5 Traits Your Friends Must Have to Prevent Stumbling
“He lost the one friend he had who he listened to. That’s what happened,” Mike answered.
I asked Mike why a high-profile Christian in our business community seemingly went off the rails. Why he began making bad life decisions. He continued to make terrific business decisions, but not so with his personal life. It started with choosing to divorce his wife of twenty-five years and went south from there.
When I went to visit this successful man, I had to ask him, “Why? Why the divorce?”
He answered in great detail.
But the answer appeared to be self-serving. To tell you the truth, it scared me. I thought, “If he can make this decision, what protection do I have?”
At that time, I was a brand new follower of Jesus Christ. This guy was one of my heroes. I wanted to be like him. He was well respected in our community. He had a very successful and fast-growing technology business. He was even gifted in real estate. He was loved and respected by his employees. I can go on, but suffice it to say, he had it all. Respect, love, power, possessions, and a personal relationship with Jesus Christ.
The divorce seemed to be the first step in the unraveling of everything. First went his personal life, then his friends, and finally, he sold his business. I’ve lost touch with him so I can’t tell where he is now.
And all this happened about a year after his friend died in an accident. The friend that he allowed to speak into his life. The friend he listened to. The friend who was God’s voice in his life.
His story never left me.
But I never personalized it until now.
Recently, while reading the biography of Ulysses S. Grant, I came across this statement:
“This biography will contend that Grant was an alcoholic with an astonishingly consistent pattern of drinking, recognized by friend and foe alike: a solitary binge drinker who would not touch a drop of alcohol, then succumb at three- or four-month intervals, usually on the road. As a rule, he underwent a radical personality change and could not stop himself once he started to imbibe. Alcohol was not a recreation selfishly indulged, but a forbidden impulse against which he struggled for most of his life.”
Grant learned early in his life that alcohol was the one thing that could destroy him and his career. It almost did once, and he feared it might happen again. But God put a man named John Rawlins in his life. He was Grant’s Chief of Staff.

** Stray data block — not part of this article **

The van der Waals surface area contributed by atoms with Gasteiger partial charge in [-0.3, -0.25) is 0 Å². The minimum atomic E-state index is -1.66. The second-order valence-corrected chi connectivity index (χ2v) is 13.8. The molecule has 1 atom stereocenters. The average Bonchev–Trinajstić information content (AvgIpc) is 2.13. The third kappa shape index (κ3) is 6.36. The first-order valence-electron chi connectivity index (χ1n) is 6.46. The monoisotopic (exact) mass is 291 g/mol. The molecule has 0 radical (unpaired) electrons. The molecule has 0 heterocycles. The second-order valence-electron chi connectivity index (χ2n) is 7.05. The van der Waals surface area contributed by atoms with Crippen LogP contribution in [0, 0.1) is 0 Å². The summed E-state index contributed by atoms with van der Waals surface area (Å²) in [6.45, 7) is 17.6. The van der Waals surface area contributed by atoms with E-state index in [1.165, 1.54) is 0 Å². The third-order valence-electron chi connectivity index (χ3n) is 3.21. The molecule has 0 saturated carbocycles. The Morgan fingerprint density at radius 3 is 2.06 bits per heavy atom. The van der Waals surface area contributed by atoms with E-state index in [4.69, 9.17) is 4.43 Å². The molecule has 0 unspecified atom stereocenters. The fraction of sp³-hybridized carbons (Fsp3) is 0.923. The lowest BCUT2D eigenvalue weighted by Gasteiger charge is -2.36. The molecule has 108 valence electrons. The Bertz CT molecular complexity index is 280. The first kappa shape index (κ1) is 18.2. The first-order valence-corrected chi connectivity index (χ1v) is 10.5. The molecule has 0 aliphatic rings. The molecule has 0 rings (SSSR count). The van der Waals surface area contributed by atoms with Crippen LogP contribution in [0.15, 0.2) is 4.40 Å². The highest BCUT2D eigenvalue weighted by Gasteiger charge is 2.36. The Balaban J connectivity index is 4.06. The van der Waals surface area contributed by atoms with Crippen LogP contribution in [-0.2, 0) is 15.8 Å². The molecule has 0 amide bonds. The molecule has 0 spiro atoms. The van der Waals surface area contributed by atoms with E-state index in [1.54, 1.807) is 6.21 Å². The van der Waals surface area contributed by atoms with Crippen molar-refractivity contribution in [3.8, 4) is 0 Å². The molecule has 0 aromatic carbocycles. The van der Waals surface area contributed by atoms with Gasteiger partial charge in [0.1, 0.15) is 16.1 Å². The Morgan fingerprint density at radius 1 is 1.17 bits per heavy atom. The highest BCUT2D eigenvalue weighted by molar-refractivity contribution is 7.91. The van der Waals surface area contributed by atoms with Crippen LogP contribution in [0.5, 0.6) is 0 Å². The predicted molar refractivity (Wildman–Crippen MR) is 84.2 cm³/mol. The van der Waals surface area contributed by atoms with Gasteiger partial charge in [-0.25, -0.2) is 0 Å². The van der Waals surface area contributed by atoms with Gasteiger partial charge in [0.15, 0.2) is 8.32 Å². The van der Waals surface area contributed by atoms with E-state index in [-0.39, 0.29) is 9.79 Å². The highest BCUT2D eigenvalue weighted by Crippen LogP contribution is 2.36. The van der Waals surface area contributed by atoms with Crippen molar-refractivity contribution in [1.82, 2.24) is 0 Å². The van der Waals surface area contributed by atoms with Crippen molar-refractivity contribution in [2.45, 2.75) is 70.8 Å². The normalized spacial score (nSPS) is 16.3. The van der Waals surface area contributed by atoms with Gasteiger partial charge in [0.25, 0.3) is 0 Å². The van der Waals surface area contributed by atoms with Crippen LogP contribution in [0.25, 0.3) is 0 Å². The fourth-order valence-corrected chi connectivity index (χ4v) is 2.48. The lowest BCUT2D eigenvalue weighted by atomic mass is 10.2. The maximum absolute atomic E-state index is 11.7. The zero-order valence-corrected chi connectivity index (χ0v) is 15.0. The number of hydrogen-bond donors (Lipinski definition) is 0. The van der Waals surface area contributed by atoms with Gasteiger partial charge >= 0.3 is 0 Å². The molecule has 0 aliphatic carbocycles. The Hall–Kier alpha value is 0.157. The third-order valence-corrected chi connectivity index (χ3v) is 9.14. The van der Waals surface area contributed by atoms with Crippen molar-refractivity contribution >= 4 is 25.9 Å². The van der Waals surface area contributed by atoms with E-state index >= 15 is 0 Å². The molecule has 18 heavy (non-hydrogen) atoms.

In the midst of Grant’s growing fame as a Union General in the Civil War, there were many celebratory dinners for Grant. All of them were awash in alcohol. These were celebrations of victories led by the great Grant.
But John Rawlins was always at his side.
He took the responsibility of keeping Grant from falling victim to the one thing which would surely bring him down. Alcohol.
The author writes about the impact this responsibility had on John Rawlins.
“Rawlins began to feel oppressed by the eternal burden of being Grant’s watchdog. ‘I am the only one here (his wife not being with him) who can stay [the drinking] . . . & prevent evil consequences resulting from it,’ Rawlins told his fiancée.”
Then I asked myself, “Who do I have in my life to keep me from the one thing that can bring me down?”
The answer came back in a flash: Regi Campbell.
But Regi is no longer here to be my “watchdog.” He died on January 24, 2020.
Before he died, God opened the door to another man, Bruce Wilkinson. Bruce calls me from time to time. Not frequently. It could be months, in fact. But Bruce is now always on my mind when I am making decisions while in the midst of being tempted with my one thing. I know I am going to get that call from Bruce.
Just last week Bruce called me out of the blue. I didn’t get back to him for a day. I always delay calling him because I know the seriousness of the conversation that will take place. And then he called me again. He wasn’t about to give up.
He asked me, “What is going on in your life?”
This led to a one-hour conversation. A conversation that resulted in three pages of notes. It was the same conversation I used to have with Regi. These two men know my heart. They know what I am thinking even if I can’t put it into words. They know my one thing.
Toward the end of the call, I asked Bruce, “Why did you call me?”
He said, “God put you on my heart while I was praying. He told me to call you.”
I believe, as leaders, we have that one thing that can bring us down. To ensure the one thing does not win the day, God puts a person in our lives whom we respect and listen to. I’ve had a few men like this in my life and here are their attributes.
They are God-fearing men who pray for me.
They see a potential greatness in me I don’t see in myself.
They believe in the mission God has for me.
They know the one thing that can bring me down.
They have a burden to be there for me. To help me fight off the one thing.
John Rawlins knew he served only as a backup. He was not alone in keeping Ulysses S. Grant on his path to greatness. The person with the primary responsibility was Julia Grant, Ulysses’ wife.
I have Kathy and Bruce.